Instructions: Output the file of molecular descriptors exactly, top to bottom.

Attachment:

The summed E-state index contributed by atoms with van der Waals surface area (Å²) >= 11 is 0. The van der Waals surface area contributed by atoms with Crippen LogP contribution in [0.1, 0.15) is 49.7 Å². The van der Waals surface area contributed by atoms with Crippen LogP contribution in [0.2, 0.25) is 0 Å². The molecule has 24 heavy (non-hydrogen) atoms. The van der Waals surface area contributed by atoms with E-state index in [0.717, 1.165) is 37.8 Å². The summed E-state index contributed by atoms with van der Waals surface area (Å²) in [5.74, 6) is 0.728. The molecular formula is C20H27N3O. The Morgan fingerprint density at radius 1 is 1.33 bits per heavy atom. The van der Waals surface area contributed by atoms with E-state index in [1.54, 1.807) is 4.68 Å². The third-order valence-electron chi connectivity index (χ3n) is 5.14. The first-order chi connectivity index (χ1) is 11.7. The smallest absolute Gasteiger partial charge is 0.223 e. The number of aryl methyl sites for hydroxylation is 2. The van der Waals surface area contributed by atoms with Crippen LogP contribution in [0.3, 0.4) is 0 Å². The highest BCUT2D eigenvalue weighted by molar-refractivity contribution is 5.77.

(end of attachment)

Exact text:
The summed E-state index contributed by atoms with van der Waals surface area (Å²) >= 11 is 0. The van der Waals surface area contributed by atoms with Crippen LogP contribution in [0.1, 0.15) is 49.7 Å². The van der Waals surface area contributed by atoms with Crippen LogP contribution in [0.2, 0.25) is 0 Å². The molecule has 24 heavy (non-hydrogen) atoms. The van der Waals surface area contributed by atoms with E-state index in [0.717, 1.165) is 37.8 Å². The summed E-state index contributed by atoms with van der Waals surface area (Å²) in [5.74, 6) is 0.728. The molecular formula is C20H27N3O. The Morgan fingerprint density at radius 1 is 1.33 bits per heavy atom. The van der Waals surface area contributed by atoms with E-state index in [1.54, 1.807) is 4.68 Å². The third-order valence-electron chi connectivity index (χ3n) is 5.14. The first-order chi connectivity index (χ1) is 11.7. The smallest absolute Gasteiger partial charge is 0.223 e. The number of aryl methyl sites for hydroxylation is 2. The van der Waals surface area contributed by atoms with Crippen LogP contribution in [0.3, 0.4) is 0 Å². The highest BCUT2D eigenvalue weighted by molar-refractivity contribution is 5.77.